Colin Robertson MIEMA CEnv discusses the clear link between food waste and climate and how Bettys & Taylors are monitoring and tracking waste, improving forecasting systems, and working with WRAP’s Guardians of Grub campaign to help engage and educate their catering teams to monitor food waste and learn new techniques to prevent it.

The climate crisis will be a major focus for environmental professionals over the course of this year which culminates in COP26. With the summit due to be hosted in the UK it provides a good opportunity for our profession to highlight climate action and influence the many different stakeholders we work with.

Instigating effective action on the climate crisis is a relentless task. Those working in our profession understand that there are complex impacts of, and contributors to, climate change. Finding solutions, and persuading others to engage in them against the backdrop of such complexity, can be a real challenge.

On one hand climate awareness has never been greater. More people than ever before get the urgency to act and understand the major contributors to the problem – the continued use of fossil fuels. Increasingly they can join the dots between fossil fuel use in our everyday lives, such as travel and energy use in our homes, and the climate crisis. When they feel motivated to act, they know what they need to do. Cut out those car journeys, flights, or home energy use – even if doing so is difficult or inconvenient.

On the other hand, there are some major opportunities for climate action that remain misunderstood.

Take the example of food waste.

To mark ‘Food Waste Action Week’ in March 2021, WRAP released a report which included results from a survey of 4,000 UK adults that found that just under a third of respondents saw a clear link between food waste and climate.1

However, the link between food and climate is strong. As a basic human need, food production accounts for a substantial share of global greenhouse gas emissions - around 26%. A quarter of these emissions are attributable to food which is lost in supply chains or wasted by consumers. As a result, food waste accounts for 6% of global emissions, more than aviation. If you put food waste in the context of national emissions it would be the world’s third largest emitter behind the United States and China. 2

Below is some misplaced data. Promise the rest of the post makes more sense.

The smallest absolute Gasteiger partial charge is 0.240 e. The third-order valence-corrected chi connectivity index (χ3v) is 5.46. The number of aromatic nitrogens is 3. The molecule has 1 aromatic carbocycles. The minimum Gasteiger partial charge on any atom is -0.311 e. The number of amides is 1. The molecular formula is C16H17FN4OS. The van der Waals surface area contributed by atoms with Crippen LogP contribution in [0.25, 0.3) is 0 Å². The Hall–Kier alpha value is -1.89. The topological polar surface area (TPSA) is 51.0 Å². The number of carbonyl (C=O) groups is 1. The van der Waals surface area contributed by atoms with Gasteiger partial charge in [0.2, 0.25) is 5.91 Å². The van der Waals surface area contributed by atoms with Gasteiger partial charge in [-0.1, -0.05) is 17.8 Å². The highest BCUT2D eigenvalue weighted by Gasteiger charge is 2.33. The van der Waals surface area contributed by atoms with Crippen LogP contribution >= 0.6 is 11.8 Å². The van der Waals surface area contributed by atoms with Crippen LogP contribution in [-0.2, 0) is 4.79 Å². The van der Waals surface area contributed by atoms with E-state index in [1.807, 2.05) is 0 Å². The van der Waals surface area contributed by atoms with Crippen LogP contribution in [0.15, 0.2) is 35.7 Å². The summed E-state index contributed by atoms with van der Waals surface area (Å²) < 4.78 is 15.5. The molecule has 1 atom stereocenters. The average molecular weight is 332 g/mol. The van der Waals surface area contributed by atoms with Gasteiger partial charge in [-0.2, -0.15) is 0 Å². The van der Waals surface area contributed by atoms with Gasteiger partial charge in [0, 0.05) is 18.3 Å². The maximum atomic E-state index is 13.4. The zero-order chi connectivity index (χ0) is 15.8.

There is however a platform to build on. Greater public understanding of how dietary choices influence climate has contributed to many brands developing and promoting ‘planet-friendly’ product ranges from plant-based burgers to carbon positive beer.

Acting on food waste is also crucial for businesses operating in the hospitality and food and drink sectors. Waste is not just an environmental concern. Efficiency improvements will cut financial costs and be ever more important to a sector recovering from the impacts of the pandemic.

In Bettys & Taylors investments in monitoring and tracking waste, improving forecasting systems, and working with WRAP’s Guardians of Grub campaign to help engage and educate our catering teams to monitor food waste and learn new techniques to prevent waste are starting to pay dividends. In addition, like many others in the sector, we have established links with charities to better handle unplanned situations such as the temporary closures of our cafés required by lockdown restrictions. This meant we could prevent products and ingredients that we couldn’t use from becoming waste. Instead they could benefit many charities and the people they serve.

However, food waste is not simply an issue for professionals working in the food, drink and hospitality sectors. Just as bedrooms have become makeshift offices, kitchens have become the new staff canteens. This could open new opportunities for conversations with employees about how they can reduce food waste at home and explain how this results in them acting on a significant climate impact.

This isn’t a trivial matter. In the UK household food waste represents 70% of the total generated. WRAP identified positive trends in home behaviour towards reducing waste during lockdown including batch cooking, freezing, and using leftovers, but these trends could easily be reversed as we head back to busy normal lives outside of our homes. This could therefore be the ideal year in which to engage employees on an important climate action they might never have previously considered – cutting food waste.

And hopefully by 2022 our plates will be much lighter.

  1. Food Waste Action Week | WRAP
  2. Food waste is responsible for 6% of global greenhouse gas emissions - Our World in Data

Please note: the views expressed in this blog are those of the individual contributing member, and are not necessarily representative of the views of IEMA or any professional institutions with which IEMA is associated.

Photo of Colin Bettys Taylors
Colin Robertson

Colin, MIEMA, CEnv, is an experienced environmentalist and Group Energy & Environmental Manager at family owned Yorkshire business Bettys & Taylors of Harrogate. As both an in-house professional and external advisor his career has spanned multiple sectors including built environment, food, drink and hospitality, and construction.